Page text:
Khao Yai National Park
Khao Yai National Park
The first national park in Thailand, opened in 1962, and still one of the best, Khao Yai has been named a World Heritage Site because of its variety of flora and fauna. It covers an area of 2,168 sq. km. in the Dong Rak mountain range and spreads over four provinces; Nakhon Ratchasima, Nakhon Nayok, Saraburi and Prachin Buri, forming a divide between the Central and the Northeast regions. Covering of protected forest, jungle and grassland spread over rolling hills and mountains, the park is traversed by paved roads, as well as by a dozen marked walking trails.
The main access is via Pak Chong, 87 km. southwest of Nakhon Ratchasima’s provincial capital. The habitats of Khao Yai range from mixed forests to rainforests and grassland, while there are several mountains with peaks between 800 and 3,000 metres above sea level, as well as many splendid waterfalls. In addition to a wealth of flora, the park is home to at least 25 species of larger mammals, including elephants, tigers, leopard, Asiatic black bears, Malayan sun bears, barking deer and sambar deer.
Vantage points afford spectacular panoramic views, while waterfalls add to the considerable scenic attraction. The wildlife population includes at least 25 kinds of the larger mammals, as well as more than 300 species of birds and countless butterflies.
Attracting awe-inspired tourists and thirsty wildlife alike, Khao Yai is deservedly famous for its plethora of waterfalls that are prettied by butterflies, wild orchids and other colourful fauna. As the rainy season swells mountain streams, rivers surge over multi-tiered falls, with cool pools of fresh mountain water to bathe and swim in. Adding to the outdoor experience, these exhilarating natural wonders provide a soothing respite after a long hike through the wilds. Some of the most spectacular falls to seek out are Namtok (waterfall) Heo Suwat, famous as the waterfall location that appeared in the Hollywood blockbuster The Beach, and the park’s tallest and most dramatic falls of Heo Narok.
Khao Yai is cleaved with over 50 km. of hiking trails, many of which have been formed by wildlife movement. Deep in this massive sweep of forest it is easy to loose your way so hire a guide to get the most from your outdoor experience. Aside from hiking in the park, visitors can also embark upon an exciting night safari, or ride through the jungle on an AT V (All Terrain Vehicle). Other pursuits around the park’s perimeter include a round of golf at a lush 18-hole golf course, soothing spa treatments at several resorts, and a wine tour of the newly established vineyards that capitalise on the excellent soil conditions and cool air to cultivate extremely palatable classic red and white wine bouquets.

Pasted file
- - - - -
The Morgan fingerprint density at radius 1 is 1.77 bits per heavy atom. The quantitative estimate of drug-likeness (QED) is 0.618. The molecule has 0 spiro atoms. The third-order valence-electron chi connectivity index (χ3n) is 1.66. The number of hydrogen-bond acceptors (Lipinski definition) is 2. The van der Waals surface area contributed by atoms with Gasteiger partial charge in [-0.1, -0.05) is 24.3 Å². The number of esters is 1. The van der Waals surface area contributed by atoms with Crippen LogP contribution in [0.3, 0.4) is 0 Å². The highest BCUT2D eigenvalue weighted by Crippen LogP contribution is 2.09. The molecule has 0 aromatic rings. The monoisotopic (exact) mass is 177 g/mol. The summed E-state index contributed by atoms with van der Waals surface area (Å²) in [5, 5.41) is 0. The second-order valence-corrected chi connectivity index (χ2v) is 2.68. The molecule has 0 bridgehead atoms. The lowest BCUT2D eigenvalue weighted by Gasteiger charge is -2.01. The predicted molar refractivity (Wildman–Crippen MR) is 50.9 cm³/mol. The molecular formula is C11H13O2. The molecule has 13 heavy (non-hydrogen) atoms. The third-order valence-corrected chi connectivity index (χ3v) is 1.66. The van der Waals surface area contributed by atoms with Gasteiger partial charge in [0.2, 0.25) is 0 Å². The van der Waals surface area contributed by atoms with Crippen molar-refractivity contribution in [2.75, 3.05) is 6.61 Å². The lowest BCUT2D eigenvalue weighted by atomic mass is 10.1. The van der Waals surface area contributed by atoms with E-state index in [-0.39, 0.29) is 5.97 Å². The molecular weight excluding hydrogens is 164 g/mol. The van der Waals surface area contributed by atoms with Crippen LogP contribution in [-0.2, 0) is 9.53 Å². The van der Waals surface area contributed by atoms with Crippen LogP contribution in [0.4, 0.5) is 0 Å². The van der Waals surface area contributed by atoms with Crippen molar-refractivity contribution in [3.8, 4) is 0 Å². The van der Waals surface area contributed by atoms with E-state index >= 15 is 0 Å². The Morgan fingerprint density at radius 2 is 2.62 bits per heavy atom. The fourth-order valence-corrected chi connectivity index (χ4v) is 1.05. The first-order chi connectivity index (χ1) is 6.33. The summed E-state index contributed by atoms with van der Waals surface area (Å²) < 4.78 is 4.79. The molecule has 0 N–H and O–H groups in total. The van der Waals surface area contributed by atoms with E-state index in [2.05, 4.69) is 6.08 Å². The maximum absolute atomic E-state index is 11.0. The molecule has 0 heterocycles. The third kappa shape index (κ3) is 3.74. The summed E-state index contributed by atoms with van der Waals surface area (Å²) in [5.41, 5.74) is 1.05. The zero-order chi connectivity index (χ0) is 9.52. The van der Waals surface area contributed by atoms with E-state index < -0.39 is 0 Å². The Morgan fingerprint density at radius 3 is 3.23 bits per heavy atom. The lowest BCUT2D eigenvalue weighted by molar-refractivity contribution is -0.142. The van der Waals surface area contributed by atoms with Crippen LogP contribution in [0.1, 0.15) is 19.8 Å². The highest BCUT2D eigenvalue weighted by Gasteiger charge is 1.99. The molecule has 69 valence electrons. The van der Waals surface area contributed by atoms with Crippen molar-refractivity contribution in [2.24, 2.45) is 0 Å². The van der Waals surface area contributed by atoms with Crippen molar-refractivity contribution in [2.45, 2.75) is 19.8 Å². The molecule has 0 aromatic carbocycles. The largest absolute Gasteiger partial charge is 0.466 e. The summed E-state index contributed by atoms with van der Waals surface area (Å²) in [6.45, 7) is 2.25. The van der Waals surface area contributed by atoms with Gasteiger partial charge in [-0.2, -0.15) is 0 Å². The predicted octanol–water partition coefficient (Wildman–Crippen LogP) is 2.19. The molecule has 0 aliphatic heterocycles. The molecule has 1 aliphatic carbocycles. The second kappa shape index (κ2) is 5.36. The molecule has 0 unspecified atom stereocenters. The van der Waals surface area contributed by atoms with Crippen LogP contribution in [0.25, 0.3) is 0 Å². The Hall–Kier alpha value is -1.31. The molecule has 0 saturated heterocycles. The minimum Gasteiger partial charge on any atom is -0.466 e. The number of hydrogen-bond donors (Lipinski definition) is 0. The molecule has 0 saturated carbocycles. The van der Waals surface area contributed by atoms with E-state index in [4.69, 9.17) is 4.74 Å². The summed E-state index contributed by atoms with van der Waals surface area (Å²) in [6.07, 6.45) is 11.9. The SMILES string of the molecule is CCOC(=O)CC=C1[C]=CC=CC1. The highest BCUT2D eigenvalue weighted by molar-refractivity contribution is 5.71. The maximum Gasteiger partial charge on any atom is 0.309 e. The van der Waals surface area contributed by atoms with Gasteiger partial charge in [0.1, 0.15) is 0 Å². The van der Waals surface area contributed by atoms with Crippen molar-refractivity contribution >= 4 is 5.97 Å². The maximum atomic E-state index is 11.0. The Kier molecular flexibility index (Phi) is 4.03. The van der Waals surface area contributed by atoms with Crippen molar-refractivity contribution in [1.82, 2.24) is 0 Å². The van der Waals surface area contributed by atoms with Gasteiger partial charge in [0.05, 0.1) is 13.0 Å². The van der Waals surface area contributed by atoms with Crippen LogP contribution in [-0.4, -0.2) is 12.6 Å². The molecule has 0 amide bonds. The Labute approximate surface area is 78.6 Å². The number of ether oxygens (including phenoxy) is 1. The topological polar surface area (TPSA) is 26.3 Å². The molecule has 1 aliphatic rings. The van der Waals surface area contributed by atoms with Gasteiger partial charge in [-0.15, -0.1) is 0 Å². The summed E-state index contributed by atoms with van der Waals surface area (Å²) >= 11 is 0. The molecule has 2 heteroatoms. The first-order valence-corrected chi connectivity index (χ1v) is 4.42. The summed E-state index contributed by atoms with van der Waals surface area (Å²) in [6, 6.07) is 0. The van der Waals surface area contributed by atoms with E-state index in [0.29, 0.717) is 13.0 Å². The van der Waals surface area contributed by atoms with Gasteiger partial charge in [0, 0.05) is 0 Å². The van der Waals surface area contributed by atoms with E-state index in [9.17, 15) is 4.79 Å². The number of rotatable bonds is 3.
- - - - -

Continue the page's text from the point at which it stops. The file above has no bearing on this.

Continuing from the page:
For more information, please contact
The National Park, Wildlife and Plant Conservation Department
Tel: (66) 2562 0760 or
The park office at
P.O. Box 9, Amphoe Pak Chong,
Nakhon Ratchasima Thailand 30130.
How To Get There
Buses depart daily from Bangkok Bus Terminal on Kamphaent Phet II Road to Pak Chong several times. The journey takes around 3 hours. From Pak Chong bus station take a sawngthaew to the park gates.
More Information : The Transporation Co.,Ltd.
Tel: (66) 2936-2852 to 66 ext 611, 448
The main route from Bangkok is via Highway No.l to Saraburi, and from there direct to Nakhon Ratchasima. At Pak Chong district, take a right turn to the Park, The journey takes about 3 hours drive.
Road condition is very good and quite safe.
The State Railways of Thailand operates daily services from Bangkok Railway Station (Hua Lamphong). for more information.